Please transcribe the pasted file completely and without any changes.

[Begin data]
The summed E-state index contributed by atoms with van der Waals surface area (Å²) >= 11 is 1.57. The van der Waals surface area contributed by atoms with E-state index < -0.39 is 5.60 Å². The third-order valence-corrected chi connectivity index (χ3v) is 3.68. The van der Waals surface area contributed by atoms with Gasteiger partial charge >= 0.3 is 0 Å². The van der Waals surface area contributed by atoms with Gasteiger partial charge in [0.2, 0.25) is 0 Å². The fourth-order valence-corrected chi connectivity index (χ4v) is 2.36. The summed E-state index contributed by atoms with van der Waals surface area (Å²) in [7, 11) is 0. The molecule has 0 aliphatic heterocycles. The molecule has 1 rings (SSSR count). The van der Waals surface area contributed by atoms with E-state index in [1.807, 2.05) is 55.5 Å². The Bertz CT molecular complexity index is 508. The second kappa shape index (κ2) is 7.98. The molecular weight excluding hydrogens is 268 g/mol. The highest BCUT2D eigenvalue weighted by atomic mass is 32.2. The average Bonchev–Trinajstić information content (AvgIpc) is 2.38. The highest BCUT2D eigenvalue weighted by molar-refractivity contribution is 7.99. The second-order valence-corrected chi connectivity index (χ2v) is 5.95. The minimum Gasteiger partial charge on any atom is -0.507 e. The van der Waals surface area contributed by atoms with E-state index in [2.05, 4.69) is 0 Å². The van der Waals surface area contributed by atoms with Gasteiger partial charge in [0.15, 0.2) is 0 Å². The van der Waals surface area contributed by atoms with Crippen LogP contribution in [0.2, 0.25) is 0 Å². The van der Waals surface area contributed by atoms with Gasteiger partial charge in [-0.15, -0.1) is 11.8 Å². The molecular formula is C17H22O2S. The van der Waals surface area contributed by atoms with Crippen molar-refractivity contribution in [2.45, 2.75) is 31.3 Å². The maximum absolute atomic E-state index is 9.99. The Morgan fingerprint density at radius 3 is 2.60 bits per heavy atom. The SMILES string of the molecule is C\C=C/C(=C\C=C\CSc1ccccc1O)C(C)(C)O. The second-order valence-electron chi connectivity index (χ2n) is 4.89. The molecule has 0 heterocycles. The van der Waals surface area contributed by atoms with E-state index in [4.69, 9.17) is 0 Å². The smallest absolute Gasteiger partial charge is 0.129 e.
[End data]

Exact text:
The summed E-state index contributed by atoms with van der Waals surface area (Å²) >= 11 is 1.57. The van der Waals surface area contributed by atoms with E-state index < -0.39 is 5.60 Å². The third-order valence-corrected chi connectivity index (χ3v) is 3.68. The van der Waals surface area contributed by atoms with Gasteiger partial charge >= 0.3 is 0 Å². The van der Waals surface area contributed by atoms with Gasteiger partial charge in [0.2, 0.25) is 0 Å². The fourth-order valence-corrected chi connectivity index (χ4v) is 2.36. The summed E-state index contributed by atoms with van der Waals surface area (Å²) in [7, 11) is 0. The molecule has 0 aliphatic heterocycles. The molecule has 1 rings (SSSR count). The van der Waals surface area contributed by atoms with E-state index in [1.807, 2.05) is 55.5 Å². The Bertz CT molecular complexity index is 508. The second kappa shape index (κ2) is 7.98. The molecular weight excluding hydrogens is 268 g/mol. The highest BCUT2D eigenvalue weighted by atomic mass is 32.2. The average Bonchev–Trinajstić information content (AvgIpc) is 2.38. The highest BCUT2D eigenvalue weighted by molar-refractivity contribution is 7.99. The second-order valence-corrected chi connectivity index (χ2v) is 5.95. The minimum Gasteiger partial charge on any atom is -0.507 e. The van der Waals surface area contributed by atoms with E-state index in [2.05, 4.69) is 0 Å². The van der Waals surface area contributed by atoms with Gasteiger partial charge in [0.15, 0.2) is 0 Å². The van der Waals surface area contributed by atoms with Crippen LogP contribution in [0.2, 0.25) is 0 Å². The van der Waals surface area contributed by atoms with Gasteiger partial charge in [-0.15, -0.1) is 11.8 Å². The molecular formula is C17H22O2S. The van der Waals surface area contributed by atoms with Crippen molar-refractivity contribution in [2.45, 2.75) is 31.3 Å². The maximum absolute atomic E-state index is 9.99. The Morgan fingerprint density at radius 3 is 2.60 bits per heavy atom. The SMILES string of the molecule is C\C=C/C(=C\C=C\CSc1ccccc1O)C(C)(C)O. The second-order valence-electron chi connectivity index (χ2n) is 4.89. The molecule has 0 heterocycles. The van der Waals surface area contributed by atoms with E-state index in [4.69, 9.17) is 0 Å². The smallest absolute Gasteiger partial charge is 0.129 e.